WASHINGTON — An experimental U.S. Air Force missile warning sensor hosted aboard a commercial telecommunications satellite successfully observed the Oct. 28 launch of a NASA weather and climate research satellite in an early test of its capabilities, the service said Nov. 4.

The Commercially Hosted Infrared Payload, or CHIRP, was  launched Sept. 21 aboard the SES-2 communications satellite owned by SES of Luxembourg. The Air Force paid SES to host the sensor, which was built by McLean, Va.-based SAIC and integrated with the SES-2 satellite by manufacturer Orbital Sciences Corp. of Dulles, Va.

In a written response to a Space News query, Air Force spokeswoman Tina Greer confirmed that the CHIRP successfully collected data as planned on the launch of NASA’s NPP satellite aboard a Delta 2 rocket. “However, in order to protect information relative to sensor performance, we cannot comment on the specifics of the detection,” she said.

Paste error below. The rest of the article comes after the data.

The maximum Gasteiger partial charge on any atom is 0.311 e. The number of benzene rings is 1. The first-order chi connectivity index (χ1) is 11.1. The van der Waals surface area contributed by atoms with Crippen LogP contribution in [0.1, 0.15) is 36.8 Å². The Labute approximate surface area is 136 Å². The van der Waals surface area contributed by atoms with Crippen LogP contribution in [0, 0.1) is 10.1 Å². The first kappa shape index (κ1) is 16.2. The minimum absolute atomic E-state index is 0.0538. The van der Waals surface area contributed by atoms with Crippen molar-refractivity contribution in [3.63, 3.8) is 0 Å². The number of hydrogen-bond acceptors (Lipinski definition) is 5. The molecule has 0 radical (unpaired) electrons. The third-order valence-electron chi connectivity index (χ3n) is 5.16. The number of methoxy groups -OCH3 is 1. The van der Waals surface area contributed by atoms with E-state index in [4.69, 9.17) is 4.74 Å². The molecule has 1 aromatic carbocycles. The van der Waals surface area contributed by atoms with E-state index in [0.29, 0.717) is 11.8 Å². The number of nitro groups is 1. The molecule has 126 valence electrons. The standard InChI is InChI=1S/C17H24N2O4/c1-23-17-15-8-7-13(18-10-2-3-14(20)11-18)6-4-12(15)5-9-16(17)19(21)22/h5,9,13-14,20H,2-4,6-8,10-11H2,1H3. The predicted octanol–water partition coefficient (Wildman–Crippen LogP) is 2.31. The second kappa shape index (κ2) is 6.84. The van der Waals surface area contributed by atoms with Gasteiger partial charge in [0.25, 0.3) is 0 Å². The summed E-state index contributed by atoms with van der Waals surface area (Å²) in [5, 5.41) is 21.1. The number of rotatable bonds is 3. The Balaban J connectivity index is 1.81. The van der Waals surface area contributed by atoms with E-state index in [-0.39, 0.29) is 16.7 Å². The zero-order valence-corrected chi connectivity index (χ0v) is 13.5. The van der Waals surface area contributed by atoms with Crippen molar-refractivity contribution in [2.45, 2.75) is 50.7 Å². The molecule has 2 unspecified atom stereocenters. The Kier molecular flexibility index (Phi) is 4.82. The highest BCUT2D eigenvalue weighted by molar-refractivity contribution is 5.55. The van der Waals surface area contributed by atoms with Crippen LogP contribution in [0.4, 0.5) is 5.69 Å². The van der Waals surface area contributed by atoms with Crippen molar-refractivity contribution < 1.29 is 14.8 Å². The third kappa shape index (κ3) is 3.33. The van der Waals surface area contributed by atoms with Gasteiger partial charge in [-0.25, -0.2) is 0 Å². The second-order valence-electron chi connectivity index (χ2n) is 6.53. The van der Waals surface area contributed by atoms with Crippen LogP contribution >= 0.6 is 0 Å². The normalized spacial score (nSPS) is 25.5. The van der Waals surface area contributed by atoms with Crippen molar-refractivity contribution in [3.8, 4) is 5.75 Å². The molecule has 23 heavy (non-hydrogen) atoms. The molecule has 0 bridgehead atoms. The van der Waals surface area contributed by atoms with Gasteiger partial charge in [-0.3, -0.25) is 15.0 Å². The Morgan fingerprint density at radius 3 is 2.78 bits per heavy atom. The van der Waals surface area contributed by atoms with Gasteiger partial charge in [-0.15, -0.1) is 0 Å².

In a press release issued Nov. 3, the Air Force said CHIRP had successfully completed initial in-orbit testing but made no mention of the NPP launch, which took place during the early morning hours from Vandenberg Air Force Base, Calif. “Initial on-orbit testing included the actions necessary to initialize the CHIRP payload and complete functional check out. The payload is performing nominally and providing valuable on-orbit performance data to guide development of future wide field-of-view infrared sensors and associated technology,” the press release said.

Warren Ferster is the Editor-in-Chief of SpaceNews and is responsible for all the news and editorial coverage in the weekly newspaper, the spacenews.com Web site and variety of specialty publications such as show dailies. He manages a staff of seven reporters...